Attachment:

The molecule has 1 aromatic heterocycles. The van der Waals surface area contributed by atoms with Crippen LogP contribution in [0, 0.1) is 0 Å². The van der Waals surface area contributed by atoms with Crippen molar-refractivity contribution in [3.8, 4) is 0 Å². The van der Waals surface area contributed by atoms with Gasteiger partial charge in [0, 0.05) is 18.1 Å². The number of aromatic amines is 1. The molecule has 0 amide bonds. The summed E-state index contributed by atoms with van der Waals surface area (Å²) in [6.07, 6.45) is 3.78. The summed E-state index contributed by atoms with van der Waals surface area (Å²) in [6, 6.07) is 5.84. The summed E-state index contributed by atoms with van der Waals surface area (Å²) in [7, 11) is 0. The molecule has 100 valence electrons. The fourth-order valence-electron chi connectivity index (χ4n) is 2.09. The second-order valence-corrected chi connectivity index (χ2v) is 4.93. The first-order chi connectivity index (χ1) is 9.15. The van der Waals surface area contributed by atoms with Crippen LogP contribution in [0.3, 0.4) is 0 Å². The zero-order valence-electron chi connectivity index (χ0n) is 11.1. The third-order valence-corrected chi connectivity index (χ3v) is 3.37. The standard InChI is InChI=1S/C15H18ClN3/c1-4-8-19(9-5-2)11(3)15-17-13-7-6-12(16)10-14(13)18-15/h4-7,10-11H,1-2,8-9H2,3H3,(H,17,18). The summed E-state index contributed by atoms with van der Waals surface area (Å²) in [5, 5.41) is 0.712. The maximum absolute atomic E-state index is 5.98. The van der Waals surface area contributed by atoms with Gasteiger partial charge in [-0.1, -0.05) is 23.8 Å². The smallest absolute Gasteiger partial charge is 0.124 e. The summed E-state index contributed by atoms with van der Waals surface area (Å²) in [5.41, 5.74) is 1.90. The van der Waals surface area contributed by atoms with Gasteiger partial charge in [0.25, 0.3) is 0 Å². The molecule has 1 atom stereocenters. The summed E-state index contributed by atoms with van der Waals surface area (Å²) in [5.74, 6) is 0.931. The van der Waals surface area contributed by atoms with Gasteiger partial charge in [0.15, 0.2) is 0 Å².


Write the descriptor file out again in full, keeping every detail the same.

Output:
The molecule has 1 aromatic heterocycles. The van der Waals surface area contributed by atoms with Crippen LogP contribution in [0, 0.1) is 0 Å². The van der Waals surface area contributed by atoms with Crippen molar-refractivity contribution in [3.8, 4) is 0 Å². The van der Waals surface area contributed by atoms with Gasteiger partial charge in [0, 0.05) is 18.1 Å². The number of aromatic amines is 1. The molecule has 0 amide bonds. The summed E-state index contributed by atoms with van der Waals surface area (Å²) in [6.07, 6.45) is 3.78. The summed E-state index contributed by atoms with van der Waals surface area (Å²) in [6, 6.07) is 5.84. The summed E-state index contributed by atoms with van der Waals surface area (Å²) in [7, 11) is 0. The molecule has 100 valence electrons. The fourth-order valence-electron chi connectivity index (χ4n) is 2.09. The second-order valence-corrected chi connectivity index (χ2v) is 4.93. The first-order chi connectivity index (χ1) is 9.15. The van der Waals surface area contributed by atoms with Crippen LogP contribution in [0.3, 0.4) is 0 Å². The zero-order valence-electron chi connectivity index (χ0n) is 11.1. The third-order valence-corrected chi connectivity index (χ3v) is 3.37. The standard InChI is InChI=1S/C15H18ClN3/c1-4-8-19(9-5-2)11(3)15-17-13-7-6-12(16)10-14(13)18-15/h4-7,10-11H,1-2,8-9H2,3H3,(H,17,18). The summed E-state index contributed by atoms with van der Waals surface area (Å²) in [5, 5.41) is 0.712. The maximum absolute atomic E-state index is 5.98. The van der Waals surface area contributed by atoms with Gasteiger partial charge in [-0.1, -0.05) is 23.8 Å². The smallest absolute Gasteiger partial charge is 0.124 e. The summed E-state index contributed by atoms with van der Waals surface area (Å²) in [5.41, 5.74) is 1.90. The van der Waals surface area contributed by atoms with Gasteiger partial charge in [0.25, 0.3) is 0 Å². The molecule has 1 atom stereocenters. The summed E-state index contributed by atoms with van der Waals surface area (Å²) in [5.74, 6) is 0.931. The van der Waals surface area contributed by atoms with Gasteiger partial charge in [0.15, 0.2) is 0 Å².